Veneers and crowns are both dental restoration techniques that can improve the appearance and function of your teeth. Here’s a comparison to help you understand which option might be right for you:
- Coverage: Veneers only cover the front surface of a tooth, whereas crowns cover the entire tooth.
- Tooth Alteration: Less tooth structure needs to be removed for a veneer compared to a crown.
- Durability: Crowns are generally more durable than veneers.
- Uses: Veneers are primarily used for cosmetic purposes. Crowns are used for both restorative and cosmetic purposes.
- Cost: Veneers and crowns can be comparable in cost, but crowns are sometimes more expensive.
- Protection: Crowns offer more protection to a damaged tooth compared to veneers.
Your choice between a veneer or crown will depend on your dental needs, the condition of your tooth, and the recommendation of your dentist.
How Long Does It Take to Feel Better After a Dental Crown Procedure?
It usually takes a few days to a week for the discomfort and sensitivity to subside after a dental crown procedure. During this period, it’s advisable to avoid very hot or cold foods and drinks.
Foods to Avoid with a Crown
- Hard or crunchy foods like nuts and hard candies
- Sticky foods like caramel or taffy
- Very hot or cold foods and beverages
- Chewy foods like steak or bagels
- Foods that could stain the crown, such as coffee or red wine (for all-porcelain crowns)
How Long Do Crowns Last?
The lifespan of a dental crown depends on various factors including the material of the crown, the patient’s oral hygiene, and eating habits. On average, dental crowns last between 5 to 15 years.
Are Dental Crowns Permanent?
Dental crowns are considered a permanent restoration, but they are not indestructible. With time, a dental crown may need to be repaired or replaced due to wear or damage.
Are Dental Crowns Painful?
The process of getting a dental crown involves reshaping the tooth and fitting the crown. During the procedure, your dentist will use local anesthesia, so you should not feel pain. However, after the anesthesia wears off, it’s common to experience some sensitivity, discomfort, or mild pain for a few days. This can usually be managed with over-the-counter pain relievers.
What’s the Most Common Alternative to a Crown?
One of the most common alternatives to a crown is a dental onlay or inlay. These are similar to crowns but are used when the tooth damage is not extensive enough to require a crown. Inlays and onlays are made from similar materials to crowns and are used to restore the shape of a tooth and prevent further decay or damage.
Another alternative is a dental filling, which is used when the tooth structure is still largely intact and the damage is minimal to moderate.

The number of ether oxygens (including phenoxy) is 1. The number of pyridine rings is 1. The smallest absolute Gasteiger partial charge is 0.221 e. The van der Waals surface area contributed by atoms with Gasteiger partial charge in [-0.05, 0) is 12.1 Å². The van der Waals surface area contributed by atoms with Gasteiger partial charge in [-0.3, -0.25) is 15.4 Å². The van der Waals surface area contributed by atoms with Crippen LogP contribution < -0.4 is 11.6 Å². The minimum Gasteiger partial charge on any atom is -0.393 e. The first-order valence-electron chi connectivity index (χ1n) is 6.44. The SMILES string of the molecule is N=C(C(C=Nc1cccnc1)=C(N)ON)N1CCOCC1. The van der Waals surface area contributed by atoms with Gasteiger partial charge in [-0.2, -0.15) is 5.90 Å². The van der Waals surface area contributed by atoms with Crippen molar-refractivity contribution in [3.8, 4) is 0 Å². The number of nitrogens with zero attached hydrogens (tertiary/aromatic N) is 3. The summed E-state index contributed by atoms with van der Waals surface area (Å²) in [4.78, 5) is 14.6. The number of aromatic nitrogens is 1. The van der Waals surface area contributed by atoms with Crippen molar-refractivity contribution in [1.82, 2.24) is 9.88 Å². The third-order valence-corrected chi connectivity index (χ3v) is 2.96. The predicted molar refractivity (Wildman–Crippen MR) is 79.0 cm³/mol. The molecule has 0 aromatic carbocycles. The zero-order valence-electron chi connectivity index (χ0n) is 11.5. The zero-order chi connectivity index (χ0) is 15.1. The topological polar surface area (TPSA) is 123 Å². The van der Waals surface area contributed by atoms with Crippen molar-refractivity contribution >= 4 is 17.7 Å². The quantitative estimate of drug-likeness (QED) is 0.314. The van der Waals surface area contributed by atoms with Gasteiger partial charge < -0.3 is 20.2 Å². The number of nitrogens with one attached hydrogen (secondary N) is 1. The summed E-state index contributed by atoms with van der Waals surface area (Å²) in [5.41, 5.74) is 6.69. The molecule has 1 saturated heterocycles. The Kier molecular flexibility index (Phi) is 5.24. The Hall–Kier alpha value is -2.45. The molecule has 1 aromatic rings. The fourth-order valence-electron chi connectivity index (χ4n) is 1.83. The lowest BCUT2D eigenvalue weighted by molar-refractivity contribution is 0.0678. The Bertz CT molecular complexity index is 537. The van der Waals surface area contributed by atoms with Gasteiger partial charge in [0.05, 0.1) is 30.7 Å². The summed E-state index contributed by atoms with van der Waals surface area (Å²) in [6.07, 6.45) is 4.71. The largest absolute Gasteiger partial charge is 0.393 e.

Dental Cap vs. Crown: Is there a Difference?
The terms “dental cap” and “dental crown” are often used interchangeably. They both refer to a protective covering that encases the entire tooth surface, restoring it to its original shape and size. Whether you call it a cap or a crown, the purpose is to strengthen and protect the tooth structure that cannot be restored with fillings or other types of restorations.
Choosing the right dental restoration is an important decision that should be made with the guidance of a dental professional. Make sure to discuss all of your options with your dentist to determine the best solution for your specific dental needs.
How Do I Care for My Dental Crown?
- Practice Good Oral Hygiene: Brush twice a day and floss daily to keep the area around the crown clean.
- Regular Dental Visits: Visit your dentist regularly for check-ups and cleanings.
- Avoid Hard Foods: Do not bite down on hard foods that could damage the crown.
- Don’t Grind Your Teeth: If you grind or clench your teeth, talk to your dentist about wearing a nightguard.
- Use Mouthwash: Use an antiseptic mouthwash to help keep your mouth clean.
Understanding the pros and cons of dental crowns, as well as knowing how to care for them, can help you in making informed decisions regarding your oral health. Always consult your dentist for personalized advice and information.
Dental crowns are an effective solution for a variety of dental issues, from protection and restoration to aesthetic improvements. It’s essential to consult with your dentist to decide which type of dental crown is the best option for your specific needs. Proper dental hygiene and regular dental check-ups are key to ensuring the longevity of your dental crown.
This article is complete and was published on June 23, 2023, and last updated on August 26, 2023.